It’s been a year since our lives changed due to the pandemic, and while Grandpa and I wait patiently for our second dose of the Moderna vaccine, I ponder what we will do once we get the all clear.
I realize that even after the vaccines, we will still use the utmost caution around others. But the idea of even a bit of freedom is exhilarating. With hopeful signs ahead, I am optimistic we can look forward to some sort of normalcy soon. The CDC has announced that if you are fully vaccinated, you can visit with family members or friends, again with common sense and vigilance, but at least there is a path to resuming the best parts of our lives, the people we love!
There has been a lot of politicizing about masks and everything other pandemic-related action, but it is not so very different from the reaction in 1918. The Spanish Flu had a second wave that resulted in far more fatalities than the first. Historians believe that the severity of the second wave was caused by a mutated virus spread by wartime troop movements.
When it first appeared in early March 1918, it had all the same symptoms as a seasonal flu, except it was much more contagious. It lasted between one and two years and occurred in three waves, but not simultaneously around the world. While most wore masks and kept to themselves as much as possible, many were defiant and refused. They called the masks muzzles, germ shields and dirt traps, while claiming the government was trying to stifle their rights. Then, as now, medical authorities urged the wearing of masks to help slow the spread of the disease. Some things don’t change.
If wearing a mask to help stop the spread has been proven, I can’t imagine that having anything to do with my freedom, but that is my choice. I hope we can learn from the past.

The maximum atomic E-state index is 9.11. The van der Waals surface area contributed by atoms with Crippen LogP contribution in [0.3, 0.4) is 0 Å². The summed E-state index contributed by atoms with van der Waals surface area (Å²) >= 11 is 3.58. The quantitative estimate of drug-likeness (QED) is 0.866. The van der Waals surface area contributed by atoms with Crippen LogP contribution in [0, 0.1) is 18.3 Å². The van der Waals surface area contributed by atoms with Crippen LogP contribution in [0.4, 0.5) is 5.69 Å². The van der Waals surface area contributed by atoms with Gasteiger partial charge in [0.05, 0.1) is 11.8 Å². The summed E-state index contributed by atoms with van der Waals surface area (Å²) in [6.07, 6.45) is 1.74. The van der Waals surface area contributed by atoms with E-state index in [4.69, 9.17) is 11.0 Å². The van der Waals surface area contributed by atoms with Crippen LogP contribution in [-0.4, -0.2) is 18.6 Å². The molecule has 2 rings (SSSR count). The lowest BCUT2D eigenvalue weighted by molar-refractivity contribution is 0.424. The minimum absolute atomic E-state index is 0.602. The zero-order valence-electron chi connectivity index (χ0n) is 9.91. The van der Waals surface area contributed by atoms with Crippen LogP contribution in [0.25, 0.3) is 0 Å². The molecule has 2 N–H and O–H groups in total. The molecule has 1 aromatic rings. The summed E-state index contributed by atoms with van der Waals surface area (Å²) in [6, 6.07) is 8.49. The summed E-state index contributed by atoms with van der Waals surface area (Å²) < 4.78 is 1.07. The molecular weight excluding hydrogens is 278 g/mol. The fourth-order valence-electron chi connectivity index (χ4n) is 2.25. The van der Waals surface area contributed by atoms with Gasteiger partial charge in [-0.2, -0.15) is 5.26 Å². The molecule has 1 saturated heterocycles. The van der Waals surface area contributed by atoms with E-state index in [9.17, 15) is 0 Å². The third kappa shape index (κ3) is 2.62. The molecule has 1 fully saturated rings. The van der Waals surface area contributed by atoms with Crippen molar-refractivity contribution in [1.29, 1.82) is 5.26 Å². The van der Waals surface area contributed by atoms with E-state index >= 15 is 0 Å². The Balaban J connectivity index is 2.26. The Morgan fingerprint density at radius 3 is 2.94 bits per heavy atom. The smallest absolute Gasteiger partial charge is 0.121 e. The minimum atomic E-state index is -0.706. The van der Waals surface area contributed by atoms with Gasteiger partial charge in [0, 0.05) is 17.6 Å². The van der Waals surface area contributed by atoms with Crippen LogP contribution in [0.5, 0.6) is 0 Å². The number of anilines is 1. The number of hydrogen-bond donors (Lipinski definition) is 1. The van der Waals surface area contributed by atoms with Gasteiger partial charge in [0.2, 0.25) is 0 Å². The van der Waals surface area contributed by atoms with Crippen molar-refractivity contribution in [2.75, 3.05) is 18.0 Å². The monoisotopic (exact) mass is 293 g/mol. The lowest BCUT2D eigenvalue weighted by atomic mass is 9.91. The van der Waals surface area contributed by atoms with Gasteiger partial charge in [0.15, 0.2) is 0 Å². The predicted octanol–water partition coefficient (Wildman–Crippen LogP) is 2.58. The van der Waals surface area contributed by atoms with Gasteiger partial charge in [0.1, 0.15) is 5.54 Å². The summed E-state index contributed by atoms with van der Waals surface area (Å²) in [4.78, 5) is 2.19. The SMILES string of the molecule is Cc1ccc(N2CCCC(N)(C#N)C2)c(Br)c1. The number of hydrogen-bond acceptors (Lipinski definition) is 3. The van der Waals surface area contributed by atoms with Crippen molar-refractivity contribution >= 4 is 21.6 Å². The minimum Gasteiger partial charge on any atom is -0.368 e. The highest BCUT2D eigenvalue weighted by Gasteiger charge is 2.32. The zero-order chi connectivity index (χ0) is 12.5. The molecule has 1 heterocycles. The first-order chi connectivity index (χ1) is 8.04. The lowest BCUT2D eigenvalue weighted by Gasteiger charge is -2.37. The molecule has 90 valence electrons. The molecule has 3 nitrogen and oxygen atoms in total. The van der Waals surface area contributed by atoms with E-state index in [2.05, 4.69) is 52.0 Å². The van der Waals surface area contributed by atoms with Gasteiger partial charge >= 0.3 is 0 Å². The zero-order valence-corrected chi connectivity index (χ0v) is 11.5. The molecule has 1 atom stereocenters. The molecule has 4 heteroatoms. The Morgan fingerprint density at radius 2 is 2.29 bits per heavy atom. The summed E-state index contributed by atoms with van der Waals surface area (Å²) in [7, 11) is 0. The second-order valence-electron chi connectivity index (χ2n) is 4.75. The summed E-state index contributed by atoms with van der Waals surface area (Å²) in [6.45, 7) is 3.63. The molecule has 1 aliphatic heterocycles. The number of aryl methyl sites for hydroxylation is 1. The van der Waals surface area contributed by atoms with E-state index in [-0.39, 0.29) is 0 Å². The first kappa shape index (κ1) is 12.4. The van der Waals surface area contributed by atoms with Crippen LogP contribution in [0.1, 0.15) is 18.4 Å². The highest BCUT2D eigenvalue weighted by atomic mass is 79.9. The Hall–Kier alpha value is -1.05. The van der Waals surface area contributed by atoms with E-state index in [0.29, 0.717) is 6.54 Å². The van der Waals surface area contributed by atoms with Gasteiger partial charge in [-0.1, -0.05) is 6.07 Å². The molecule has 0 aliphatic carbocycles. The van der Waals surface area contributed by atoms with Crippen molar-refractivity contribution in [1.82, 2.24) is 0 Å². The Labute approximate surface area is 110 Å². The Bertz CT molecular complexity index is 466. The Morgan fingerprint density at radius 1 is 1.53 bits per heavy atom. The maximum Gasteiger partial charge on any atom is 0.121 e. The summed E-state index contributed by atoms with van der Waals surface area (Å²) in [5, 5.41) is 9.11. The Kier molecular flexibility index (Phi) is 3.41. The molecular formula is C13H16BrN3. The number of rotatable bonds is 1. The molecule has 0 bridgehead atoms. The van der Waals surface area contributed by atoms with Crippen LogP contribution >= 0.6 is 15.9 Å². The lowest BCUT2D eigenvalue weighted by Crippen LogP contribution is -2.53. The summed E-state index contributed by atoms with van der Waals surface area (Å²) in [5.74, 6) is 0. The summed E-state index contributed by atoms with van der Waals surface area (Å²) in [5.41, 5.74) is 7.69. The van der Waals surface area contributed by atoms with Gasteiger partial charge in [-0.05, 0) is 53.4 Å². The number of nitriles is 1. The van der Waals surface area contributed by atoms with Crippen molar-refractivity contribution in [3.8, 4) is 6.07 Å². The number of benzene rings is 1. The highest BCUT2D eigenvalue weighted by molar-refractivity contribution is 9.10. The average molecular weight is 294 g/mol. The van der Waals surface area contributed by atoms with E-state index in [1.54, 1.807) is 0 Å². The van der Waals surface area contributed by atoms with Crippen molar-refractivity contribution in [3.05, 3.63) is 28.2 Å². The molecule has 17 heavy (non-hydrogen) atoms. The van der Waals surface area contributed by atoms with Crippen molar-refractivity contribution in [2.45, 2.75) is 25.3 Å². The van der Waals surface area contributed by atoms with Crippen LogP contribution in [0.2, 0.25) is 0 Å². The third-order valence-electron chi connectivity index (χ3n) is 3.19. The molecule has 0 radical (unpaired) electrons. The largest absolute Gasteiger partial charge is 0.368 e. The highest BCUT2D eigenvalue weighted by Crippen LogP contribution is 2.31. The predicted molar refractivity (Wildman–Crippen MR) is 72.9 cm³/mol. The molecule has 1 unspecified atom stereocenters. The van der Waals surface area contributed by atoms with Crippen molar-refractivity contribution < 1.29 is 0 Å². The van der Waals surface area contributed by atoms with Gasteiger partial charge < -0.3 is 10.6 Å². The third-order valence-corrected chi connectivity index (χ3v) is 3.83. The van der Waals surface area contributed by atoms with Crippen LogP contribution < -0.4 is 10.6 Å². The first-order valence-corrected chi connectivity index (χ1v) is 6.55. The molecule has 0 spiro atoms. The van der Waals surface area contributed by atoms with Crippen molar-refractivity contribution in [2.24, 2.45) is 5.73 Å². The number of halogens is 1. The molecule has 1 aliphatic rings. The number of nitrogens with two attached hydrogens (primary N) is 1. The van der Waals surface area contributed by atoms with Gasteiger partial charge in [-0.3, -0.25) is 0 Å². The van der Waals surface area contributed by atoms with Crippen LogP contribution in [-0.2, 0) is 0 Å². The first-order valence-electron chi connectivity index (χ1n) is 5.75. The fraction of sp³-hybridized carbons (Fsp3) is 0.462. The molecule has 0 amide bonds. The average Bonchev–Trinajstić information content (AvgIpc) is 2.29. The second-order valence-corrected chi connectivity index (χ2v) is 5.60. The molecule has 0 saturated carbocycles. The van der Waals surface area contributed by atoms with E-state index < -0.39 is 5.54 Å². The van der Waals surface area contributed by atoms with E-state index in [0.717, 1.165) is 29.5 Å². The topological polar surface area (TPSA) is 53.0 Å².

My head is filled with so many things from the last 12 months.
In a trivia game down the road, we may be asked key words from 2020 and 2021. Along with those masks are toilet paper, no hugs, blessed Zooms, food and grocery deliveries, virtual school, and hand sanitizer. We adapt, but this test was brutal, especially on us grandparents. It has been a year of high tension and surging depression. We are all COVID-19 fatigued and ready to resume our normal lives. Be patient. There is light at the end of the tunnel.
Over the last few days I have reconsidered my bucket list. Some of the simple things top the list for when it is safe. I will try very hard to no longer take certain things for granted. Seeing loved ones is probably on the top of everyone’s list. I am in dire need of seeing my family and friends without fumbling a mute button or having a piece of glass between us. Simple pleasures like sharing a meal, going shopping with a grandchild, sitting in a movie theater and not binge-watching Netflix are just a few.
Some call it cabin fever. I tried very hard in the last 12 months to make the best of a challenging situation. I cooked more dinners this year than in the previous 10, and thank goodness Grandpa is not a picky eater and goes with the flow. A soup-and-sandwich meal or a big salad was as well received as a full, home-cooked pasta delight. My laundry has been nice and clean, and both of us are enjoying the videos we make.
Another positive is that we have finally gotten around to a lot of projects that were on the back burner, and with the money we saved on dining out and our yearly vacation, we were able to finish a few things around our house. These are gifts that I am, again, grateful for, but like everyone else, I am ready to cautiously dip my toe into the pool and swim on.
With that caution and respect for those who have not been fully vaccinated yet, I will still mask up and throw political caution to the wind. I will try my best to respect those that disagree with my decisions and work towards a commonality that will put this and all that went with COVID-19 behind me. However, I will not buy that trivia game.
Stay safe and well.
Marla Luckhardt is a Brentwood resident who works with several local senior care and advocacy groups. Reach her at firstname.lastname@example.org.